How Did Growth Become So Interesting?

  • Malin Brännback
  • Alan L. Carsrud
  • Niklas Kiviluoto
Part of the SpringerBriefs in Business book series (BRIEFSBUSINESS)


Everything begins with something in history and entrepreneurship and growth are no exceptions. Historically, it is widely thought that entrepreneurship, as a concept, was coined by Jean Bertrand Say (1803), although some find even deeper historical roots with the work of Cantillion in the seventeenth century. In fact, in “The Early History of Entrepreneurial Theory” (Hoselitz 1951; Landström, Pioneers in Entrepreneurship and Small Business Research, 2005) the conceptual roots in terms of the use and meaning of “entrepreneur” are traced to a much earlier time in the history of civilization. Evidence points to the term being formed during the Middle-Ages. That is, long before Cantillon or Say. It was “celui qui entreprend quelque,” that is, a person who gets things done. Generally, whether an activity is recognized as entrepreneurial or not tends to be justified by the nature of the action a person (in this case, the entrepreneur) undertakes (Landström, Pioneers in Entrepreneurship and Small Business Research, 2005; Brännback and Carsrud, Understanding the entrepreneurial mind, 2009).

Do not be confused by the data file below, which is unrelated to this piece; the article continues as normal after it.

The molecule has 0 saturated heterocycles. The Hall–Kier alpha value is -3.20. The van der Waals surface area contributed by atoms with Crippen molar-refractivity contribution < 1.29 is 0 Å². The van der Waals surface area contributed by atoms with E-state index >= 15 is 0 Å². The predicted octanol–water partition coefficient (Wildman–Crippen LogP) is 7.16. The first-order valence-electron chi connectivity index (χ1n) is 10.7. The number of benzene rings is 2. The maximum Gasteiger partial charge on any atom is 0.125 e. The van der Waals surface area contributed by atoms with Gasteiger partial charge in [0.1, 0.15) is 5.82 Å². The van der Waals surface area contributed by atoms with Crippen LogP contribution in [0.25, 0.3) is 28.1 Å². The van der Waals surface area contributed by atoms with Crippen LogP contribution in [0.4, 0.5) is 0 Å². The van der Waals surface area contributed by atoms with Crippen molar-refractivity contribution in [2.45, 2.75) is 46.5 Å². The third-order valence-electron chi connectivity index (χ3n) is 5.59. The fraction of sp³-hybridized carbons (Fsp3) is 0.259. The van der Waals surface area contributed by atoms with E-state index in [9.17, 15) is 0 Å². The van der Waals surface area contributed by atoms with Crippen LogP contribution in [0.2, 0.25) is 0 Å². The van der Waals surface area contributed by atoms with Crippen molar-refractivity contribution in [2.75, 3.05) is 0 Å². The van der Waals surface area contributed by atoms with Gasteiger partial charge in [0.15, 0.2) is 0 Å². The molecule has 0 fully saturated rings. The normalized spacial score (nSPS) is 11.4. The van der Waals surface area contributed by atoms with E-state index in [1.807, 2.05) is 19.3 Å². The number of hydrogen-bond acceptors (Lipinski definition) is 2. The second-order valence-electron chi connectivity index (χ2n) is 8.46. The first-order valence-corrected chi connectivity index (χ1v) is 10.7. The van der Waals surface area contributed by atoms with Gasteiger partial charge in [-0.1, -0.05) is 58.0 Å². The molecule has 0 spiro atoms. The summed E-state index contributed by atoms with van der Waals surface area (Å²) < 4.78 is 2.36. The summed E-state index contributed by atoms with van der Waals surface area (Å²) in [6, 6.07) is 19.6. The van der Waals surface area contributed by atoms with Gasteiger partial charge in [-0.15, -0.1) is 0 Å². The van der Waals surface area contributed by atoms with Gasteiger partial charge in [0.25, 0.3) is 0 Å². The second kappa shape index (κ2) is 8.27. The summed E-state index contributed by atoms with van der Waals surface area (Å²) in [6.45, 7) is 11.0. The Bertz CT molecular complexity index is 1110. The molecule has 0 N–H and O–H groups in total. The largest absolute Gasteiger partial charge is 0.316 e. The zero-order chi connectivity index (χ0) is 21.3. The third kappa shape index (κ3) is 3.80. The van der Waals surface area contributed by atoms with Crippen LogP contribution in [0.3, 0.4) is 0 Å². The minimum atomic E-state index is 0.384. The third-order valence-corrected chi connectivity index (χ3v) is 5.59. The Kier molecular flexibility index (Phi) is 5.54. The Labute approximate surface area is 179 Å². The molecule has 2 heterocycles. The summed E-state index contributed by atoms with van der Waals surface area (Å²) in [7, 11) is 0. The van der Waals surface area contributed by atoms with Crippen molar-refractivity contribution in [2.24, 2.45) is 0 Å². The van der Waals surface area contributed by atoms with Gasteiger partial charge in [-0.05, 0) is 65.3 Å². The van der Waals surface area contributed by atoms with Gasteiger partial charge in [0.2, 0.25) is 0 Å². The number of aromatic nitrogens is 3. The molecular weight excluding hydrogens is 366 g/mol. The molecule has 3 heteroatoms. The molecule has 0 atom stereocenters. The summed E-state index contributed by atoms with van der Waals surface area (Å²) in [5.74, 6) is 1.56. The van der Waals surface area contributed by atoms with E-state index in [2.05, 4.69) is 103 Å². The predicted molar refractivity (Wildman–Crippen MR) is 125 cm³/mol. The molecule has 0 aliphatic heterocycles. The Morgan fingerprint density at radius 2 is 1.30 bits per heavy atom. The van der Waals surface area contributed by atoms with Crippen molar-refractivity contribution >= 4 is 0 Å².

Small Business Small Firm Large Firm Venture Capitalist Family Firm 
These keywords were added by machine and not by the authors. This process is experimental and the keywords may be updated as the learning algorithm improves.


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Copyright information

© The Author(s) 2014

Authors and Affiliations

  • Malin Brännback
    • 1
    • 2
  • Alan L. Carsrud
    • 1
  • Niklas Kiviluoto
    • 3
  1. 1.School of Business and EconomicsÅbo Akademi UniversityÅbo (Turku)Finland
  2. 2.Stockholm University School of BusinessStockholmSweden
  3. 3.Palmu Evolution OyHelsinkiFinland

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